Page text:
JACKSON, Wyo. — CWC Hospitality Program Director, Amy Madera, decided last fall that the UW John P. Ellbogen $50,000 Entrepreneurship Competition was an exceptional alignment to the Food and Beverage Operations course curriculum.
Students applied their academic knowledge throughout the semester to create and design a mobile commercial teaching kitchen, including a custom-designed trailer, culinary equipment, and a truck to haul the kitchen trailer to local, regional, and state-wide locations.
Madera and her six students went to work, preparing their project, “Cooking With Community,” designed to offer year-round culinary instruction in Jackson and surrounding counties the college serves, including training on regional farms and the Wind River Indian Reservation. The mobile unit will also be available for on-site catering and special events.
The Jackson culinary students worked throughout the Fall 2020 semester to prepare and submit the project. Cooking with the Community was ultimately selected as one of the 25 student-led teams for the competition. By the end of the fall semester, they found out they were one of the nine finalists.
In order to continue in the competition, students were required to enroll in the UW Spring 2021 entrepreneurship class. The competition required students to work through each phase of the planning and control process to demonstrate mastery of the course. It was an excellent opportunity for real-world applications. Tuition and fees for the students were paid by the Charlie Trotter’s Culinary Education Foundation.
Last month, the University of Wyoming announced that Cooking With Community was the “Top Submission-Community College Team” award winner ($1,000). The project also received the “Top Submission-Best Ability to Positively Impact Wyoming ($1,000)” award. Furthermore, Cooking with the Community received a special commitment of $20,000 from the John P. Ellbogen Foundation, as a nonprofit organization.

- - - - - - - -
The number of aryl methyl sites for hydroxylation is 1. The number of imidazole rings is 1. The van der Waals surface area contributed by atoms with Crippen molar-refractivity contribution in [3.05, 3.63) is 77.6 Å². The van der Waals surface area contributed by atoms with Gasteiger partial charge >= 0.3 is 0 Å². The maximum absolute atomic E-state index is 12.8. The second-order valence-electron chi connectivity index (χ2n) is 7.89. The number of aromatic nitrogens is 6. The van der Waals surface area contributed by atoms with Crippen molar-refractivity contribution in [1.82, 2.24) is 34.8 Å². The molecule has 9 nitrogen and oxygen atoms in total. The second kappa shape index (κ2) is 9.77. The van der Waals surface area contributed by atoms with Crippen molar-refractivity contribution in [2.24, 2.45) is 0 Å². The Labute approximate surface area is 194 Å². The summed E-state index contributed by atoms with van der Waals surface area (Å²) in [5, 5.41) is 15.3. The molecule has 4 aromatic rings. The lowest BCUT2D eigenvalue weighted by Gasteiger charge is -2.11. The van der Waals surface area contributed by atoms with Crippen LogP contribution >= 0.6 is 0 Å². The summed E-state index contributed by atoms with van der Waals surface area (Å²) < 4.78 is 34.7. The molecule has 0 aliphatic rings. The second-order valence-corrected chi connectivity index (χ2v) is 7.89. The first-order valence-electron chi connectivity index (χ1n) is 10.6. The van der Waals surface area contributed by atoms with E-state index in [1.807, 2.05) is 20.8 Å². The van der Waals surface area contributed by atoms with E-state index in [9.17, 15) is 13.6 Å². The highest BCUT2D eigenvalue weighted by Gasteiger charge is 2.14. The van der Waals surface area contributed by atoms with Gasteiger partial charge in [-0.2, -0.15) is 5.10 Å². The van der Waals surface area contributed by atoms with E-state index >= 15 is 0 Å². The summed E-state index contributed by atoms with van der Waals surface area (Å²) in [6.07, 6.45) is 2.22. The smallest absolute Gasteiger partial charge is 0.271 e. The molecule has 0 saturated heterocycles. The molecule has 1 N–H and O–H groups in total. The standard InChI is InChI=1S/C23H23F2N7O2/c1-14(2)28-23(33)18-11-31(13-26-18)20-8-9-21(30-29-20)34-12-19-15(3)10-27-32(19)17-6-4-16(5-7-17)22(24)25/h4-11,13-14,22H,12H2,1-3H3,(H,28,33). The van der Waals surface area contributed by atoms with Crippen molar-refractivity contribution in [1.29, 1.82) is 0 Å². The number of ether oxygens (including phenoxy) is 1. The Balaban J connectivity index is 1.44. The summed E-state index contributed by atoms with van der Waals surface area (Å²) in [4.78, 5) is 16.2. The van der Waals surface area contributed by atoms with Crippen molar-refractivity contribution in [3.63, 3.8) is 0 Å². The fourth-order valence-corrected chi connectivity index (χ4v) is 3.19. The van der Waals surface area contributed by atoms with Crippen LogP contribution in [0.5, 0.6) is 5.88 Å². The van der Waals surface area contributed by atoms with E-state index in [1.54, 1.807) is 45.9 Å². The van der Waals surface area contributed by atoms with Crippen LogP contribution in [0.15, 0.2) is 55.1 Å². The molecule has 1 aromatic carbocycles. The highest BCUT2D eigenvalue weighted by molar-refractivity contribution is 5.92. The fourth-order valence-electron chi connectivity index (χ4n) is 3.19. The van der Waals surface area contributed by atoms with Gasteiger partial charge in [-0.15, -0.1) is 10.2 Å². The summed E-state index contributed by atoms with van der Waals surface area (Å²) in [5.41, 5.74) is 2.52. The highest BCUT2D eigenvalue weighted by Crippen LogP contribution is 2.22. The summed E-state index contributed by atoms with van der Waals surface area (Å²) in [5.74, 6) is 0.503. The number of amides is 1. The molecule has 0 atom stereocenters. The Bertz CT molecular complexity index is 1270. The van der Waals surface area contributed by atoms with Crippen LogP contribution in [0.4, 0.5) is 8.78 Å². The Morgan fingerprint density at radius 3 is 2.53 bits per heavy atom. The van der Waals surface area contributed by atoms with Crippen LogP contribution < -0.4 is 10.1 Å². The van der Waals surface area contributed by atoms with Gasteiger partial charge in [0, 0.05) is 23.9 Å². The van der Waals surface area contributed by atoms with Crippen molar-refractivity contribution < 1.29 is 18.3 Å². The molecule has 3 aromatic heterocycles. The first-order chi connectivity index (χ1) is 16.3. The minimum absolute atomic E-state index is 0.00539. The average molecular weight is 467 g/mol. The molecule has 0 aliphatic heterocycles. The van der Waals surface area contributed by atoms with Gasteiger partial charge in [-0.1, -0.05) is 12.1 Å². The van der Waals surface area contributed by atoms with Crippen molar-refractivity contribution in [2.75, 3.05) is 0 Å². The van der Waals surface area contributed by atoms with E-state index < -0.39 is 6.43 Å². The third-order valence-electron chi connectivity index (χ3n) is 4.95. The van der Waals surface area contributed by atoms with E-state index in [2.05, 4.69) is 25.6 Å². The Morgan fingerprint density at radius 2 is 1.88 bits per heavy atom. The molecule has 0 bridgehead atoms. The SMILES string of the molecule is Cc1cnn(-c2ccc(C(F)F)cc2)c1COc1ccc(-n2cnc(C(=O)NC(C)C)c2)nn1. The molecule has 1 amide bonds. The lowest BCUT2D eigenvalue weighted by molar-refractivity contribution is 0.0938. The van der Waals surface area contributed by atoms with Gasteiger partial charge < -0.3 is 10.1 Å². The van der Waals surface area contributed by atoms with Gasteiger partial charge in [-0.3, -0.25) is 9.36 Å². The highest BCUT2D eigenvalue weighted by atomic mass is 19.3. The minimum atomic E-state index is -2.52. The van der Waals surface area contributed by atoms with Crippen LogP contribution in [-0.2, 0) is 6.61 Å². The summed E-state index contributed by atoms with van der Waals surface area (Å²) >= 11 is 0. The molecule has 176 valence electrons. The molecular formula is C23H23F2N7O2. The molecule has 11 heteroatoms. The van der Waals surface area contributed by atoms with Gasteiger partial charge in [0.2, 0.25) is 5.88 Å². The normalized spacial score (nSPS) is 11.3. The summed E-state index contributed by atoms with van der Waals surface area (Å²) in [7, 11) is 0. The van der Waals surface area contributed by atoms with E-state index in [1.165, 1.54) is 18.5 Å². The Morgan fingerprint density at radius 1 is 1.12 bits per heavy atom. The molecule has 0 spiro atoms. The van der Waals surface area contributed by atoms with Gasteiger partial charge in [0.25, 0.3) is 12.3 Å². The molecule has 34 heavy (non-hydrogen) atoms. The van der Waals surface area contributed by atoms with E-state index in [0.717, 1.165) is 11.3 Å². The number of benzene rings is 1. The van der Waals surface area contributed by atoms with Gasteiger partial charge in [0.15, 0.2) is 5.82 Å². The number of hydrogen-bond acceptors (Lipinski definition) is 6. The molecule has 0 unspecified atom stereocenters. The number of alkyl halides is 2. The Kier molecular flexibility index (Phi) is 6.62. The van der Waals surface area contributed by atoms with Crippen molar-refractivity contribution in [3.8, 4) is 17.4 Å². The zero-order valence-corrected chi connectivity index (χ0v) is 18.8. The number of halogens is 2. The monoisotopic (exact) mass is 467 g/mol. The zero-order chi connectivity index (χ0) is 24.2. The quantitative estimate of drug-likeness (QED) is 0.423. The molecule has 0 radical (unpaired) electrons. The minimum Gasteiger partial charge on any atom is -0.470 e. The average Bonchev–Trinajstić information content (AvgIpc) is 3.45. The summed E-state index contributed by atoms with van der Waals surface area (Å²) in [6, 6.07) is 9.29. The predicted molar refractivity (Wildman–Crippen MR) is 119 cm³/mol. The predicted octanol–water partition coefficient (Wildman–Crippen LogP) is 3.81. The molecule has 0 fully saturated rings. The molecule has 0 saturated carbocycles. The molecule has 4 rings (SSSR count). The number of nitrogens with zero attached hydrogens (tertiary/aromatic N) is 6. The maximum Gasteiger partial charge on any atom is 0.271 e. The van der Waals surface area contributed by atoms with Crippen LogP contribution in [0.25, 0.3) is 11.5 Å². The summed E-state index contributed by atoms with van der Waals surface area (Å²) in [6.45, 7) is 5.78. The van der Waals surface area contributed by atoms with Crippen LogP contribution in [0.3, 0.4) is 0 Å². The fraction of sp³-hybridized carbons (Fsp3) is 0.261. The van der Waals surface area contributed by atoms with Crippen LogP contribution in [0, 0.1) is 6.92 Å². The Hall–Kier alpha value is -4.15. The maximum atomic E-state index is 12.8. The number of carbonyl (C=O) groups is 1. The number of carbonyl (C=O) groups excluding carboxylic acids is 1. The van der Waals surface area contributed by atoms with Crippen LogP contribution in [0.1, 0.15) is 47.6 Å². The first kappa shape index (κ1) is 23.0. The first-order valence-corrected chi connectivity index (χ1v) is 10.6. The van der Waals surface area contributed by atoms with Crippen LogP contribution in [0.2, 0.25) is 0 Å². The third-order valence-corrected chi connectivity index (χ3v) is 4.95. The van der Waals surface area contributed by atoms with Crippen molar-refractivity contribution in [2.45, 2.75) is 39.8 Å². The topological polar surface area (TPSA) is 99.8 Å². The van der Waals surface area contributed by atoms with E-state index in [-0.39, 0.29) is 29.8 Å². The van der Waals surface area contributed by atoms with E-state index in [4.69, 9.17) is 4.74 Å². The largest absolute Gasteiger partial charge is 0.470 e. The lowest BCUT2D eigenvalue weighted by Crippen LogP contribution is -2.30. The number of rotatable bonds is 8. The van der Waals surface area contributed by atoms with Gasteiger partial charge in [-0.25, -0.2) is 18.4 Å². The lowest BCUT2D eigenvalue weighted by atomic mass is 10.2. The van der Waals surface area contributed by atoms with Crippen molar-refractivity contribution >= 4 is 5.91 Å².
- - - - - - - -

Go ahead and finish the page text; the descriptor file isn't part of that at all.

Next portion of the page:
“This was an amazing opportunity for our CWC students. They were exposed to expert entrepreneurs in all fields. They were required to submit weekly journals about how we were progressing in our project. Each student played a different role in the process and now they can reflect back to see how far our team has come, together,” said Amy Madera. “The students are learning a wealth of knowledge for successfully bringing an idea to fruition and receiving so much support for all of their hard work and dedication. We are so grateful for the mentorships and donations we have received so far,”
To exemplify the challenges students must overcome to pursue a culinary education, Madera said that oftentimes Tribal members from the Wind River Indian Reservation drive up to 400 miles round trip to earn a degree in Jackson because CWC is the only culinary school in Wyoming.
“We have rented 20 kitchens around the valley since 2007 which adds additional barriers for our chef instructors and students. This mobile teaching trailer will help to alleviate these two challenges,” said Madera.
This award, combined with gifts from private donors, brings the project halfway to its fundraising goal of $145,000.
To learn more about this community project or how you can support the CWC culinary program, please contact Amy Madera or Shan Kingston at Central Wyoming College-Jackson, 307-733-7425.
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